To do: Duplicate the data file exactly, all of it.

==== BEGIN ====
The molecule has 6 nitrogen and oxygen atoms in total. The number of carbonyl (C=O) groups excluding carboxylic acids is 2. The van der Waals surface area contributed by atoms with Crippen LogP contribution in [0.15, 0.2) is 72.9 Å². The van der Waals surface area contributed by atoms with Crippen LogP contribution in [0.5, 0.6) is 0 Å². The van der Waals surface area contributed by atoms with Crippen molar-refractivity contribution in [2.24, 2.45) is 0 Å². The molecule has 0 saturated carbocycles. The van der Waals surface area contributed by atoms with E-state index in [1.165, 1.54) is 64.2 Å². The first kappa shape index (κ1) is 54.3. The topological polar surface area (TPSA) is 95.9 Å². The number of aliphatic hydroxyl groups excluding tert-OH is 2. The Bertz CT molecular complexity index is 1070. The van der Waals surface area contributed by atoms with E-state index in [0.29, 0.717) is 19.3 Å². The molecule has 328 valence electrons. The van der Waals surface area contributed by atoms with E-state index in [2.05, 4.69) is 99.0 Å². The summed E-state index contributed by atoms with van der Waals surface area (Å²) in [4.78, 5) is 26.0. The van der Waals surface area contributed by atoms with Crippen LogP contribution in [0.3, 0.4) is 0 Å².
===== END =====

The molecule has 6 nitrogen and oxygen atoms in total. The number of carbonyl (C=O) groups excluding carboxylic acids is 2. The van der Waals surface area contributed by atoms with Crippen LogP contribution in [0.15, 0.2) is 72.9 Å². The van der Waals surface area contributed by atoms with Crippen LogP contribution in [0.5, 0.6) is 0 Å². The van der Waals surface area contributed by atoms with Crippen molar-refractivity contribution in [2.24, 2.45) is 0 Å². The molecule has 0 saturated carbocycles. The van der Waals surface area contributed by atoms with E-state index in [1.165, 1.54) is 64.2 Å². The first kappa shape index (κ1) is 54.3. The topological polar surface area (TPSA) is 95.9 Å². The number of aliphatic hydroxyl groups excluding tert-OH is 2. The Bertz CT molecular complexity index is 1070. The van der Waals surface area contributed by atoms with E-state index in [0.29, 0.717) is 19.3 Å². The molecule has 328 valence electrons. The van der Waals surface area contributed by atoms with E-state index in [2.05, 4.69) is 99.0 Å². The summed E-state index contributed by atoms with van der Waals surface area (Å²) in [4.78, 5) is 26.0. The van der Waals surface area contributed by atoms with Crippen LogP contribution in [0.3, 0.4) is 0 Å².